I hope my confession won't alter your enjoyment of this column, which has always strived to offer sound advice from an untrustworthy source. Similarly, in this case I think you should take a deep breath and as Scott Pruitt would say, "don't let your opinions get derailed by the facts."

Regardless of who's actually behind the pen (or keyboard), you enjoyed this author's work, correct? There is nothing stopping you from continuing to enjoy it. Purists like yourself could argue that signing your name to someone else's work is unethical, but where do you draw that line? Put another way, where would Raymond Carver be without a brutally sparse editor?

And as much as I hate using the "F" word, the fact is the author is not plagiarizing – if they hire a ghostwriter, that individual is an employee who is being compensated for their work.

To employ another Pruittism, "it shouldn't matter how the oil is fracked, it's how you use it to cook the earth that counts."

Kisses,

Cienna

The Help Desk: Librarian.exe is not responding

Every Friday, Cienna Madrid offers solutions to life’s most vexing literary problems. Do you need a book recommendation to send your worst cousin on her birthday? Is it okay to read erotica on public transit? Cienna can help. Send your questions to advice@seattlereviewofbooks.com.

Dear Cienna,

I’m lucky enough to have a library branch within five blocks of my apartment. I use it all the time.

The other week, I was visiting the library. It was very slow in there; maybe one guy at a computer and a teen reading a comic in the kid’s section. When I went up to the person behind the counter to check out a DVD and a book, she wordlessly pointed to a self-checkout kiosk.

I was a little annoyed by this. Cienna, I know libraries aren’t bookstores and I don’t expect stellar “customer service” from them. But is it too much to expect a little bit of a human interaction from my library visits?

It seems like everyone is automating their customer experience, and it drives me nuts. I’d prefer to have my libraries staffed by human beings, not by reshelving robots. Am I expecting too much?

Todd, [neighborhood withheld to avoid incriminating a library staffer]

Dear Todd,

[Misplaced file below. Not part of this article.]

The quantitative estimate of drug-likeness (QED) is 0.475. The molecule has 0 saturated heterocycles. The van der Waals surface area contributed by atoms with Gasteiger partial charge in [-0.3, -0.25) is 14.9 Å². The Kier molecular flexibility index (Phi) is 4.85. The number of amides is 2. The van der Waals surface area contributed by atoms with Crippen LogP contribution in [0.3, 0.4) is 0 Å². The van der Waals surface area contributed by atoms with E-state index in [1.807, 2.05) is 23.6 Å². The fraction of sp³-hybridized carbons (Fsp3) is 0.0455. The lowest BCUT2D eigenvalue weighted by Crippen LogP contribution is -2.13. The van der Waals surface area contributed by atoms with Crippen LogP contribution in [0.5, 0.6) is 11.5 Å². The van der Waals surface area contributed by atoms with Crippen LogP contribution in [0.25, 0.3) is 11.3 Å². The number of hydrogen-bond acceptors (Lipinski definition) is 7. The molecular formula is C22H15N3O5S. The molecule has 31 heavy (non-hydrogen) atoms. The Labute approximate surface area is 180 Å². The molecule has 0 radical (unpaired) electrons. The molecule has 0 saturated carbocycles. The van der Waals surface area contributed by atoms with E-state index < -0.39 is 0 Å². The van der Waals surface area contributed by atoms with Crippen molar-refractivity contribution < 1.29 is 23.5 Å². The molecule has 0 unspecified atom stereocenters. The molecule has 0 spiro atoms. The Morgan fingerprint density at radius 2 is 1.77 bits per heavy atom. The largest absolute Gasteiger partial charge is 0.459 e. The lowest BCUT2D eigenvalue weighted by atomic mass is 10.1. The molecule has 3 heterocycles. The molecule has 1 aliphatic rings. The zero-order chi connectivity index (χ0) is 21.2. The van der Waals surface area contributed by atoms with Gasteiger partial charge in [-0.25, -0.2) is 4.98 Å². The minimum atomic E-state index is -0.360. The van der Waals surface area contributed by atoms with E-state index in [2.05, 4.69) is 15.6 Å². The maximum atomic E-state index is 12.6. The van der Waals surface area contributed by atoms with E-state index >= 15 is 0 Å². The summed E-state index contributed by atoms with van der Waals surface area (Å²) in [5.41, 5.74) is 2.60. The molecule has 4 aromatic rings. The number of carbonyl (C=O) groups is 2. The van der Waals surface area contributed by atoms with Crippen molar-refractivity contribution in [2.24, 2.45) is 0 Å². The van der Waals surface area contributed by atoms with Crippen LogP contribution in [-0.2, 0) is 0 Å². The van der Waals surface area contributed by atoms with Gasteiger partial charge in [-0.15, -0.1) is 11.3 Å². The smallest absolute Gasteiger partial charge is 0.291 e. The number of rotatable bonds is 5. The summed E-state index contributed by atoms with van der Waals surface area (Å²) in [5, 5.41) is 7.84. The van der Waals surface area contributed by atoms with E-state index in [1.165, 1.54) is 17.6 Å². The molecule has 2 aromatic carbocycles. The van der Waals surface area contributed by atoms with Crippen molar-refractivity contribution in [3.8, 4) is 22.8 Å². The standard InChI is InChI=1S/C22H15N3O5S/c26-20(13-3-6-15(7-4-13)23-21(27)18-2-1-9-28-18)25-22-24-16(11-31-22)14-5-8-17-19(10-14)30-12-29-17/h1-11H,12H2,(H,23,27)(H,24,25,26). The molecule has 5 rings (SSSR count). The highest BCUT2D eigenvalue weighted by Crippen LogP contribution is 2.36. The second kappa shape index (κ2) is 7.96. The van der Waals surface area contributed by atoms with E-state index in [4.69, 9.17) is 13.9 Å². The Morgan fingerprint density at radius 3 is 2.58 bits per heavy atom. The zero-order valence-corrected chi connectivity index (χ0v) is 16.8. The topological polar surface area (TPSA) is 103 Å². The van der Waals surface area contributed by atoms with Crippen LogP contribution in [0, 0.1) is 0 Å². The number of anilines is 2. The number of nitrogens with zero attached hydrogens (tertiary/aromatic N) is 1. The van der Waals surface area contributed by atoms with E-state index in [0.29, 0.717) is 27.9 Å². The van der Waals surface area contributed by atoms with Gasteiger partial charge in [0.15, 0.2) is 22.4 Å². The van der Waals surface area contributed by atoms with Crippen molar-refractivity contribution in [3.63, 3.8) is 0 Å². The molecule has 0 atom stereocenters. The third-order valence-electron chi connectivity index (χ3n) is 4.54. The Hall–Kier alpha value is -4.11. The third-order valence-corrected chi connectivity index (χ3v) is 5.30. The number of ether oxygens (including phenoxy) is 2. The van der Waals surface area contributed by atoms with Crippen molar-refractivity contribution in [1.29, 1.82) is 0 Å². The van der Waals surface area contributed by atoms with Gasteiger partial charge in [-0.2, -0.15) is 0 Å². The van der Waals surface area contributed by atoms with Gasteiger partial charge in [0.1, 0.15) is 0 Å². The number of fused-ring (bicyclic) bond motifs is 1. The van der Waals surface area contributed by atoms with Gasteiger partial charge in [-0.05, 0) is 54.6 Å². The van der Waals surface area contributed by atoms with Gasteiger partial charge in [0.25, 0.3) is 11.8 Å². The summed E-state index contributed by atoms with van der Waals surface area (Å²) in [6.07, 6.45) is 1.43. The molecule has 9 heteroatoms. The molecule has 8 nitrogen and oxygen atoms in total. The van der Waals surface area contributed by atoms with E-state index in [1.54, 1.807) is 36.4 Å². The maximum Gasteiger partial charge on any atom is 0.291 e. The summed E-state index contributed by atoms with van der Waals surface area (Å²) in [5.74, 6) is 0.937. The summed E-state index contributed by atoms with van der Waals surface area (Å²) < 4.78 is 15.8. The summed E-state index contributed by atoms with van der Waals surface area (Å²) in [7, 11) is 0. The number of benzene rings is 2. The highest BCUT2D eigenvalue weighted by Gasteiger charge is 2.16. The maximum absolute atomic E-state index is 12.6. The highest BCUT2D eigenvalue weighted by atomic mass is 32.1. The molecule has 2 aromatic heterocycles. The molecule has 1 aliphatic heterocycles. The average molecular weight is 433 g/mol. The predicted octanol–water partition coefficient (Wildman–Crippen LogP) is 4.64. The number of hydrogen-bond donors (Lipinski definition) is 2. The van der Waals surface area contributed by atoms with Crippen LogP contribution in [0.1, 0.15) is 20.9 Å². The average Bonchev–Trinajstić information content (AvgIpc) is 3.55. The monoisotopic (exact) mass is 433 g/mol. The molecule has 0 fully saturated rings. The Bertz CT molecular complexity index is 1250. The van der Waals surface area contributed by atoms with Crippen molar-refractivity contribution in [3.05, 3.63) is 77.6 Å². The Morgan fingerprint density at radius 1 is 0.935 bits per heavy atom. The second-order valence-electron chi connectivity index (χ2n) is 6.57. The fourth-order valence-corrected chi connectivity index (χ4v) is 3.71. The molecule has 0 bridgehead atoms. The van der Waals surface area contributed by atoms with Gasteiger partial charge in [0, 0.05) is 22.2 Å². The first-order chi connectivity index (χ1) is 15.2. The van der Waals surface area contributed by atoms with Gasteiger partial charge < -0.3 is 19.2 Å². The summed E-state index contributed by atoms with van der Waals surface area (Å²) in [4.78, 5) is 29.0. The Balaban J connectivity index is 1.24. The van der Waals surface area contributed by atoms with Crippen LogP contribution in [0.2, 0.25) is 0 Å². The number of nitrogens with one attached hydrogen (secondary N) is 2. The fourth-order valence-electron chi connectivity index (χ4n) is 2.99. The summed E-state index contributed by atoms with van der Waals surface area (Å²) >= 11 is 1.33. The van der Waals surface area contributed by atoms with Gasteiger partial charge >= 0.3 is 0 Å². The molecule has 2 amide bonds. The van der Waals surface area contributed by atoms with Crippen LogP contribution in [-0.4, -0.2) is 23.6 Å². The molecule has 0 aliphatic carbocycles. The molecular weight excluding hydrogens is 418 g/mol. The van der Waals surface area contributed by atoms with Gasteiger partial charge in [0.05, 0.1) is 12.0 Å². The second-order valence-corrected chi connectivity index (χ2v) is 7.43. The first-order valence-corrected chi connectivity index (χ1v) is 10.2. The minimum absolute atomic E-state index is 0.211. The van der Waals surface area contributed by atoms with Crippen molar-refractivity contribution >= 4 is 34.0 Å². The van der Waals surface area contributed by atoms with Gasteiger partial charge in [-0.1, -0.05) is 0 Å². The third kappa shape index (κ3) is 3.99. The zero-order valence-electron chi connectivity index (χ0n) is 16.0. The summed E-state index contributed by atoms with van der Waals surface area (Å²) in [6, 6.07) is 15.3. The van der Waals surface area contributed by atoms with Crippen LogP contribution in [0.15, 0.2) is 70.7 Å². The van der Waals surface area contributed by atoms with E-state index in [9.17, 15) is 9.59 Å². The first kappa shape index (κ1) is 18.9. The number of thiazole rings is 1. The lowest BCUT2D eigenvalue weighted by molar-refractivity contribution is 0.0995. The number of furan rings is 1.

In situations like this, I like to use my imagination to be as generous as possible to human irritants. Perhaps said librarian was having a particularly nasty battle with her hemorrhoids that day, or perhaps her spiders had just served her with an eviction notice because she still won't shut up about Jill Stein. People, especially those working in customer service, should be given leeway to have bad days – perhaps she was trying to spare you hers.

That said, if the pattern continues, I suggest next time telling the librarian you are allergic to laser beams and politely making her do her damn job. Having a laser allergy should be completely credible hypochondria in Seattle at this point, but if she questions you on this – which she shouldn't because unlike Jill Stein, she is no doctor – offer to give her a urine sample. I have found that most people stop asking me stupid questions the moment I rebut them with urine.

Kisses,

Cienna

BONUS QUESTION:

Dear Cienna,

I have a friend who is always trying to do something weird with books. Like, he was really into internet experiments with choose your own adventures, and hypertext. Then, he obsessed over House of Leaves, and wanted to make something similar: Book formatted so that you have to turn it around and upside down and leaf back and forth. He longs for multiple text colors, complex fonts, and gold leaf foil-stamps on his blind embossed cover.

He also can't tell a story. If he wrote this email it would be twenty-thousand words, most of them too boring to read. I don't have a question. I'm just sick of his shit and wanted to tell somebody.

Sheryl, Shoreline

Dear Sheryl,

I have a friend who is always trying to fuck her sister's husband, like this weekend for example. I envy your taste in human friends. Do you perhaps want to trade?

Kisses,

Cienna

The Help Desk: Putting the "man" in "romance"

Cienna Madrid is taking the week off. Please enjoy this encore Help Desk from September, 2015. Do you need a book recommendation to send your worst cousin on her birthday? Is it okay to read erotica on public transit? Cienna can help. Send your questions to advice@seattlereviewofbooks.com.

Dear Cienna,